I was messing around with some code that implements a widget hierarchy today, and bumped into some interesting edge cases of virtual functions. Parameters with a default value behave in an unexpected way.

Here is a vastly simplified code snippet:

#include <fmt/core.h>
struct Base { virtual void Func(int v = 42) = 0; };
struct DerivedA : public Base {
  void Func(int v) override { fmt::print("A={}\n", v); }
struct DerivedB : public Base {
  void Func(int v = 8) override { fmt::print("B={}\n", v); }

There is a abstract base class (with a virtual function defined = 0) and two derived classes which override the virtual function in the base. Note that one of the derived classes forgets the default value of the parameter, and the other gives it a different value.

Note the use of the contextual keyword override. See item 12 in Scott Meyers Effective Modern C++. It makes the compiler complain in the function declaration that is decorated with it, is not actually an override. Examples of not-an-override come from typo’s, different return or parameter types, different constness .. there’s a bunch of ways to get it wrong, which is why the advice is to use override liberally.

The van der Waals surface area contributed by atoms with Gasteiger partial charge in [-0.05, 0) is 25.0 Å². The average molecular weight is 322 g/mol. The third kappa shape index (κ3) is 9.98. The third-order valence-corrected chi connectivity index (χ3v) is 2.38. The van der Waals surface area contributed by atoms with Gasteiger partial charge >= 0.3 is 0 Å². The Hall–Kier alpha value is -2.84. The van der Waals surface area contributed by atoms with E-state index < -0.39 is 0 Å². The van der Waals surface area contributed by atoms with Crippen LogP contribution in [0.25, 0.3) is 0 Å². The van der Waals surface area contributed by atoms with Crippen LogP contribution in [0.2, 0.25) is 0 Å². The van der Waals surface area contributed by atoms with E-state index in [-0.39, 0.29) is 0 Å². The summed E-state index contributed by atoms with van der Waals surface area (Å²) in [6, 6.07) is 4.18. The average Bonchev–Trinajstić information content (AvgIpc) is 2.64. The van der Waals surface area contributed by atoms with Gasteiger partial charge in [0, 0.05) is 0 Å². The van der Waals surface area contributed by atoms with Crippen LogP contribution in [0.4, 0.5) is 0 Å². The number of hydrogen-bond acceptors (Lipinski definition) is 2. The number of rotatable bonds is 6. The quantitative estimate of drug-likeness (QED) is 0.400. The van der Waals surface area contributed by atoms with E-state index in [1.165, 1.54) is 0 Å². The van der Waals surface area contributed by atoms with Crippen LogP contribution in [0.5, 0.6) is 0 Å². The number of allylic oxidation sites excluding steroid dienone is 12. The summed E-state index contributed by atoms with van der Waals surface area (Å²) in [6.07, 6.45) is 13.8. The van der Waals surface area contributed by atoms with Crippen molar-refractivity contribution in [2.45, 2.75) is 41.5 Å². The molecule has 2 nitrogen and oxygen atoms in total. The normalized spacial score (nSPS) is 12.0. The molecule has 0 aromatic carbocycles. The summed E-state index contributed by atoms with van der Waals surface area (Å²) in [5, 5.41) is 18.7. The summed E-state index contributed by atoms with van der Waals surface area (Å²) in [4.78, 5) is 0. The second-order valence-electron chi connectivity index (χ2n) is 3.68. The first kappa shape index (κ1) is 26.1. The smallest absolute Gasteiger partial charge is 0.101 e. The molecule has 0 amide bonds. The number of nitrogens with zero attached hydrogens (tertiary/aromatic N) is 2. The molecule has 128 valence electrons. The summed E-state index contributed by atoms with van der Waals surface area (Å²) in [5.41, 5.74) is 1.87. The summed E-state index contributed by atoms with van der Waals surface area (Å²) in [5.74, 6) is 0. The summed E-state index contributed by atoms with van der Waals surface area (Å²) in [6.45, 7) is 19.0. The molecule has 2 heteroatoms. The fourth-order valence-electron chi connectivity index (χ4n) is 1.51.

Let’s call those virtual functions via a pointer-to-base and a pointer-to-derived in all four possible variations, shall we?

int main() {
  Base * ba = new DerivedA;
  Base * bb = new DerivedB;
  auto * da = new DerivedA;
  auto * db = new DerivedB;

You may ask: why does da->Func() need a parameter? Well, there is no default given in the declaration in the derived class. The default value provided in the base class is hidden.

If I leave the value 3 out, then clang suggests that I call Base::Func() instead. That compiles, and then fails to link because – and that’s the whole point – Base::Func() is pure virtual.

The output of the program is this:


When called through a pointer-to-base, the default value from the declaration in the base class is used. When called through a pointer-to-derived, the default value from the declaration in that derived class is used (or, if there is none, then you need to provide a value).


Now that I ran into this, I looked it up on cppreference, which says

The overriders of virtual functions do not acquire the default arguments from the base class declarations, and when the virtual function call is made, the default arguments are decided based on the static type of the object.

In the context of the codebase I’m working on today, this translates to

Do not provide default arguments in the declaration of abstract virtual functions.